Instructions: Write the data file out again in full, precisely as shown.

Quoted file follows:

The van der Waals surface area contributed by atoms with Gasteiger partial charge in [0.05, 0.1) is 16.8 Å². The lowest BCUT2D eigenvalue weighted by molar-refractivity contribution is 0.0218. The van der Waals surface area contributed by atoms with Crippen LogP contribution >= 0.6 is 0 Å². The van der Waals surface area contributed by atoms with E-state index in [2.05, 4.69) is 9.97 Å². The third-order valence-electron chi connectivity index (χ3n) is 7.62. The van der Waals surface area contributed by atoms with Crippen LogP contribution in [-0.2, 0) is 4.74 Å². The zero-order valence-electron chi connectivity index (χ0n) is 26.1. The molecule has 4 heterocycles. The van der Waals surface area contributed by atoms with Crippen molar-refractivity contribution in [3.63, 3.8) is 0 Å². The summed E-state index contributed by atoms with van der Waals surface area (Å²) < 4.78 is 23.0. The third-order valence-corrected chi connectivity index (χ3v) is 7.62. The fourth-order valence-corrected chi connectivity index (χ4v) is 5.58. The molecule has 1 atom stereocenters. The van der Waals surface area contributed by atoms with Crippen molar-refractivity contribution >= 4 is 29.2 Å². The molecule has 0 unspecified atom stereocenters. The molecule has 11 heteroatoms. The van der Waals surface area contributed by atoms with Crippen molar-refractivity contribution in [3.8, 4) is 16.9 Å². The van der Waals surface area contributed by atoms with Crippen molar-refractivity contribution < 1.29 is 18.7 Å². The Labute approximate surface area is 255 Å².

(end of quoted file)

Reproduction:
The van der Waals surface area contributed by atoms with Gasteiger partial charge in [0.05, 0.1) is 16.8 Å². The lowest BCUT2D eigenvalue weighted by molar-refractivity contribution is 0.0218. The van der Waals surface area contributed by atoms with Crippen LogP contribution >= 0.6 is 0 Å². The van der Waals surface area contributed by atoms with E-state index in [2.05, 4.69) is 9.97 Å². The third-order valence-electron chi connectivity index (χ3n) is 7.62. The van der Waals surface area contributed by atoms with Crippen LogP contribution in [-0.2, 0) is 4.74 Å². The zero-order valence-electron chi connectivity index (χ0n) is 26.1. The molecule has 4 heterocycles. The van der Waals surface area contributed by atoms with Crippen molar-refractivity contribution in [3.63, 3.8) is 0 Å². The summed E-state index contributed by atoms with van der Waals surface area (Å²) < 4.78 is 23.0. The third-order valence-corrected chi connectivity index (χ3v) is 7.62. The fourth-order valence-corrected chi connectivity index (χ4v) is 5.58. The molecule has 1 atom stereocenters. The van der Waals surface area contributed by atoms with Crippen molar-refractivity contribution >= 4 is 29.2 Å². The molecule has 0 unspecified atom stereocenters. The molecule has 11 heteroatoms. The van der Waals surface area contributed by atoms with Crippen molar-refractivity contribution in [3.8, 4) is 16.9 Å². The van der Waals surface area contributed by atoms with Crippen molar-refractivity contribution < 1.29 is 18.7 Å². The Labute approximate surface area is 255 Å².